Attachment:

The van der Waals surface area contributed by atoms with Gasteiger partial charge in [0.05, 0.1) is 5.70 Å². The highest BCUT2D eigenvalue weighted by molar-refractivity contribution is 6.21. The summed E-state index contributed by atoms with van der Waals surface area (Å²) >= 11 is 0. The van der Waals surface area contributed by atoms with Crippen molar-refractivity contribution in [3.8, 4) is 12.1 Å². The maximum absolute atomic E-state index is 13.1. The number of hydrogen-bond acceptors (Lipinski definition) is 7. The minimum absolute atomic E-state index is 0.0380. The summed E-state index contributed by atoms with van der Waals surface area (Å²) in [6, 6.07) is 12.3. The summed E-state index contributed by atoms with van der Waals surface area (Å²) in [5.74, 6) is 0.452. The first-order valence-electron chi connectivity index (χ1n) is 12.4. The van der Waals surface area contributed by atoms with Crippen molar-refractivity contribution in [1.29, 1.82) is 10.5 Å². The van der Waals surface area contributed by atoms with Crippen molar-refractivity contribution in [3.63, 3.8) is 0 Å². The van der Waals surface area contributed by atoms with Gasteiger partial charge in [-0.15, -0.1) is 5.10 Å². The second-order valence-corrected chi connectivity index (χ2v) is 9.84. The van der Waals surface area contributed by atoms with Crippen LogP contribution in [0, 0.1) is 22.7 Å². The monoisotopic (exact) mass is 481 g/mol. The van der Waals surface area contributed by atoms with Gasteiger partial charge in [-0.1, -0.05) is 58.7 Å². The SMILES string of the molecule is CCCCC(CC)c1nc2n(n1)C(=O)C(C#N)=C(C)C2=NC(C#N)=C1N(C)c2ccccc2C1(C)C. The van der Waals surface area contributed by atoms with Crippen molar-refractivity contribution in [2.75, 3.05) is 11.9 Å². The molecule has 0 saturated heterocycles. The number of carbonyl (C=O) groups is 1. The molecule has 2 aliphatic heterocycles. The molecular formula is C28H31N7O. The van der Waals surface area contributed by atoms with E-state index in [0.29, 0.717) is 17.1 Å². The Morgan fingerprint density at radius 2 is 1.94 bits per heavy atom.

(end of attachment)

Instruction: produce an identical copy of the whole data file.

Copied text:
The van der Waals surface area contributed by atoms with Gasteiger partial charge in [0.05, 0.1) is 5.70 Å². The highest BCUT2D eigenvalue weighted by molar-refractivity contribution is 6.21. The summed E-state index contributed by atoms with van der Waals surface area (Å²) >= 11 is 0. The van der Waals surface area contributed by atoms with Crippen molar-refractivity contribution in [3.8, 4) is 12.1 Å². The maximum absolute atomic E-state index is 13.1. The number of hydrogen-bond acceptors (Lipinski definition) is 7. The minimum absolute atomic E-state index is 0.0380. The summed E-state index contributed by atoms with van der Waals surface area (Å²) in [6, 6.07) is 12.3. The summed E-state index contributed by atoms with van der Waals surface area (Å²) in [5.74, 6) is 0.452. The first-order valence-electron chi connectivity index (χ1n) is 12.4. The van der Waals surface area contributed by atoms with Crippen molar-refractivity contribution in [1.29, 1.82) is 10.5 Å². The van der Waals surface area contributed by atoms with Crippen molar-refractivity contribution in [3.63, 3.8) is 0 Å². The van der Waals surface area contributed by atoms with Gasteiger partial charge in [-0.15, -0.1) is 5.10 Å². The second-order valence-corrected chi connectivity index (χ2v) is 9.84. The van der Waals surface area contributed by atoms with Crippen LogP contribution in [0, 0.1) is 22.7 Å². The monoisotopic (exact) mass is 481 g/mol. The van der Waals surface area contributed by atoms with Gasteiger partial charge in [-0.1, -0.05) is 58.7 Å². The SMILES string of the molecule is CCCCC(CC)c1nc2n(n1)C(=O)C(C#N)=C(C)C2=NC(C#N)=C1N(C)c2ccccc2C1(C)C. The van der Waals surface area contributed by atoms with Crippen molar-refractivity contribution in [2.75, 3.05) is 11.9 Å². The molecule has 0 saturated heterocycles. The number of carbonyl (C=O) groups is 1. The molecule has 2 aliphatic heterocycles. The molecular formula is C28H31N7O. The van der Waals surface area contributed by atoms with E-state index in [0.29, 0.717) is 17.1 Å². The Morgan fingerprint density at radius 2 is 1.94 bits per heavy atom.